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Copyranter caught the ad on the back of this week's AdWeek which features 74 year old Julie Newmar - formerly of the original Batman's Catwoman - who is looking to be a a brand's next corporate spokesperson. The ad promises she hasn't been retouched and we must admit she looks pretty good. It's not often you see a 74 year old dressed in lingerie like this. Kudos, we guess. Who knows. You go, girl.
Now here's an ad that, shall we say, stretches the truth...oh just a wee bit. Not much else to say about it other than it appears on Digg which has had quite a few ads of questionable validity over the past few weeks or so. Bigger image here.
What the hell is going on with the Wall Street Journal? Pity the poor media planner who once was able to make a media buy that pretty much insured they'd reach some financially savvy folks who were reading the Journal for its razor-focused coverage of financial matter. But, then came the Weekend edition with its fluffy entertainment news. And then there was the Personal Journal which covered...who knows...fixing your kitchen sink? Now, thanks to Rupert Murdoch, the paper is getting a sports section.
WTF? The Wall Street Journal writing about sports? WTF? Sure the paper's readers interests beyond financial but how much blandification can a media property take on before it becomes just another daily newspaper that's so broad it appeals to no one and suffers dramatic circulation declines like every other paper in the nation? It makes no sense. But, hey, we're not Rupert Murdoch so we could be wrong.
So here's an intriguing campaign for you transparency lovers. Strawberry Frog crafted a website for Brazilian lingerie company Universo Intimo, filled it with images of impossibly hot models...then added a blog on which a woman writes about how young girls can be demoralizing and create impossible to achieve expectations.Um, nice but huh?
While we think we've seen this campaign before, the onslaught (yes, even we are subjected to that poor girl's plight) of campaign after campaign after campaign has dulled even our heightened sense of advertising awareness. Then again, you all know, when it comes to a certain style of advertising, our senses are always peaked.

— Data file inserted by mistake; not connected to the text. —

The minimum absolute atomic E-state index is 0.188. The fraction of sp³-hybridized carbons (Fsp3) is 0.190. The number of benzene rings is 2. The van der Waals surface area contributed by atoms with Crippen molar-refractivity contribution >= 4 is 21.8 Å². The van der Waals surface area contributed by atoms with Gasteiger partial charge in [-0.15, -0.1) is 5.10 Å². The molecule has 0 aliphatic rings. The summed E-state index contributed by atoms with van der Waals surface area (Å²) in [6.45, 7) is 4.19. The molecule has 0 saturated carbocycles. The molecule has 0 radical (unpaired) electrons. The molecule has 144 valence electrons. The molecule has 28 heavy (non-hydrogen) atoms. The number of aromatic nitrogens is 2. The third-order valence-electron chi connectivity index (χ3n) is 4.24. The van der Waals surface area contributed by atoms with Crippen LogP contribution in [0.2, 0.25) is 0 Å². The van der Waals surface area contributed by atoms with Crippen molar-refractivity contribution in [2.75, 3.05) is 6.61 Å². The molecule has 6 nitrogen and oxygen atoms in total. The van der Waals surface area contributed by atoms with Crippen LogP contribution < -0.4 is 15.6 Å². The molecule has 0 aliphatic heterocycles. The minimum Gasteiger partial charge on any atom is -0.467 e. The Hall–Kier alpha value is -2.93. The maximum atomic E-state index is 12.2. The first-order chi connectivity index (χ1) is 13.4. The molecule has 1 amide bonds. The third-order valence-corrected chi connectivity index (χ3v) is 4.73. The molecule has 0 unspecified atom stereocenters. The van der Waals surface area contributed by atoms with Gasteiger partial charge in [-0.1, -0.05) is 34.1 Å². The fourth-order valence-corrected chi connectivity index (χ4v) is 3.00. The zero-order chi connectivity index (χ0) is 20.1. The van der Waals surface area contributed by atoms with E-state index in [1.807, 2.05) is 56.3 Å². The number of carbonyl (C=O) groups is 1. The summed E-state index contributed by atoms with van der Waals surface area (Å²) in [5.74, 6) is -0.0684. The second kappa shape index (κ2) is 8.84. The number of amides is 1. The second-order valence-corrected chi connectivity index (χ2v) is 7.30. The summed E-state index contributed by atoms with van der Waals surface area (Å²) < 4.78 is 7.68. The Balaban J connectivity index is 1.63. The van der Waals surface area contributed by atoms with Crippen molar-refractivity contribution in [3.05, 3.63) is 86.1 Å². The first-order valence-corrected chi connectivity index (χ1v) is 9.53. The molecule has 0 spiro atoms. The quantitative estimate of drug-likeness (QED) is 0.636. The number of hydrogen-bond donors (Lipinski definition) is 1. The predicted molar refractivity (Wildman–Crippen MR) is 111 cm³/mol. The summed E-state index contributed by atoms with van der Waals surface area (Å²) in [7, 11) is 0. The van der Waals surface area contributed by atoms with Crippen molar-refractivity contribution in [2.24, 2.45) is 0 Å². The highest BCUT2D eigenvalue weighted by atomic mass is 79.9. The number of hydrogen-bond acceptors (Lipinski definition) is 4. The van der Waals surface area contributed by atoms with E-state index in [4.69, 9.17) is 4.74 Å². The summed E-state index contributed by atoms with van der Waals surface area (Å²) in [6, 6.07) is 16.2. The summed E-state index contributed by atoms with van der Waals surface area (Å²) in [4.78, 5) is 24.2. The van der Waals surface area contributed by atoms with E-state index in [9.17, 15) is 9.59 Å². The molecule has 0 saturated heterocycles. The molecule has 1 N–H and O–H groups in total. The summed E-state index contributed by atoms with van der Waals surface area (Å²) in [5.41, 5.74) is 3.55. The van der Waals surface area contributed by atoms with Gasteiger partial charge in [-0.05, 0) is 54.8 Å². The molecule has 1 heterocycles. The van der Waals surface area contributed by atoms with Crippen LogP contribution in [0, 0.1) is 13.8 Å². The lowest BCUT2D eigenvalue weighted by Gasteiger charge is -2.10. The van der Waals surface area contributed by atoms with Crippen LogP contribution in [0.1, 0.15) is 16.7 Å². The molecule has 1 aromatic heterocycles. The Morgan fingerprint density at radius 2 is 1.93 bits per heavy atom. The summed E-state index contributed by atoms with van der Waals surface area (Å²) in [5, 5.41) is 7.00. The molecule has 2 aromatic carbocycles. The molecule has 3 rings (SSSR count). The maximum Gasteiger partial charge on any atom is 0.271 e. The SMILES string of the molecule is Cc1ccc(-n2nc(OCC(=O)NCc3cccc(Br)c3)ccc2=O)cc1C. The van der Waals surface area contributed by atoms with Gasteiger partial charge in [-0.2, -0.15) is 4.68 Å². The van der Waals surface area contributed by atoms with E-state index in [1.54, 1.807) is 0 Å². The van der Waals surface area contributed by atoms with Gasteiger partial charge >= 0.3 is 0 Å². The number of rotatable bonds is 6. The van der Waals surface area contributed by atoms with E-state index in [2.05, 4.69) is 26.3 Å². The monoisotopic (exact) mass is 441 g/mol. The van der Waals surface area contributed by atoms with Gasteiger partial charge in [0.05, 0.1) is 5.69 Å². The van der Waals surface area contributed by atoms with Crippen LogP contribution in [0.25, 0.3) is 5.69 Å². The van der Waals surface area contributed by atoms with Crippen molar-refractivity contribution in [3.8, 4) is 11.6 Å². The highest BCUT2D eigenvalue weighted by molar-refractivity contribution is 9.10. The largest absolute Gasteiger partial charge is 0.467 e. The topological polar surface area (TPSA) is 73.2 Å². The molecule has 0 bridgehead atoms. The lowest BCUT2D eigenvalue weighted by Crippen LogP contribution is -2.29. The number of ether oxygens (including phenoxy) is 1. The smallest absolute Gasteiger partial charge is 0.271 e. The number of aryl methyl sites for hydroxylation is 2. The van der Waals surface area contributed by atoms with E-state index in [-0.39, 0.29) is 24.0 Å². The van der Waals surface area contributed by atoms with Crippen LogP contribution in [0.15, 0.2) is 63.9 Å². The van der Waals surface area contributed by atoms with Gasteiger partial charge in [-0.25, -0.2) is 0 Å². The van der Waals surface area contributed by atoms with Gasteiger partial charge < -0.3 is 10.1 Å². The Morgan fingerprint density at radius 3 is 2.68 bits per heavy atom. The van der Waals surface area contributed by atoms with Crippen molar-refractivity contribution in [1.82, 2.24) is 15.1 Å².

Who doesn't like a nice stack of pancakes everyone in a while? But does anyone really like the messy prep work that goes into making the batter for that nice stack? OK, it's not that bad but since we live in a world on its way to Idiocracy, it's no surprise someone's come up with a better pancake idea.
The Batter Blaster, which, in a nutshell, is pancake batter in a spray can is, as the tagline explains, the "Breakfaster. Organic Pancakes in an instant." We like simplicity. We like organic. We're just not sure pancakes from a can are going to rival those made in the bowl.
In what Tom Hespos calls "modern cyberwarfare" and "a significant social event ... people are going to be studying it for years to come," a group called Anonymous has targeted the Church of Scientology with, apparently, denial of service attacks, the downloading and publicizing of internal Scientology documents and a creepy video accusing the church of spreading misinformation, suppressing dissent and suing all who say negative things about Scientology. And we thought that Tom Cruise video was freaky.
Mandy sent us another video of the dancing yellow robot from those Carnegie Mellon promotions we saw. It's strange in a meet-the-new-cult-on-the-block kind of way, but the story ends in fame, glory and success.
If robots could aspire, we'd call it a robot rags-to-riches parable.
The robot's name is Keepon. You know, like Keepon Auditioning (for Carnegie Mellon)? Yeah.
Some promotions/videos/ads are just so whacked there's really no clear explanation for them. From viral production company Dragons Tale Films, we have another in the form of a crazy concept for ID Lubricants, maker of "personal lubricants." In the video, we have a woman seemingly getting ready for a bit of self-gratification when she suddenly decides to use her lubricant for something far different than some smoothly sensational satisfaction.
Check out this warped Boots nipple cream ad that's pissing so many English interest groups off. If Tim Burton were a creative, such would be the fruits of his labour.
Oddly enough, the Advertising Standards Authority has decided the ad is fair game. In response to complaints about its misleading nature (creepy imagery aside), ASA said breast-feeding moms should be "reasonably well-informed" about the causes of sore nipples.
We love how Boots nipple cream escapes the wrath of UK Ad Nazis -- despite 19 complaints and weird copy about "wanting three nipples" -- but mascara gets the shaft every time.
Is it because people who focus on reading literature (and taking courses!) on sore nipples have neglected their "physics of eyelash enhancing" lessons?
Or is it because the Boots factory is bigger than your average ivy league?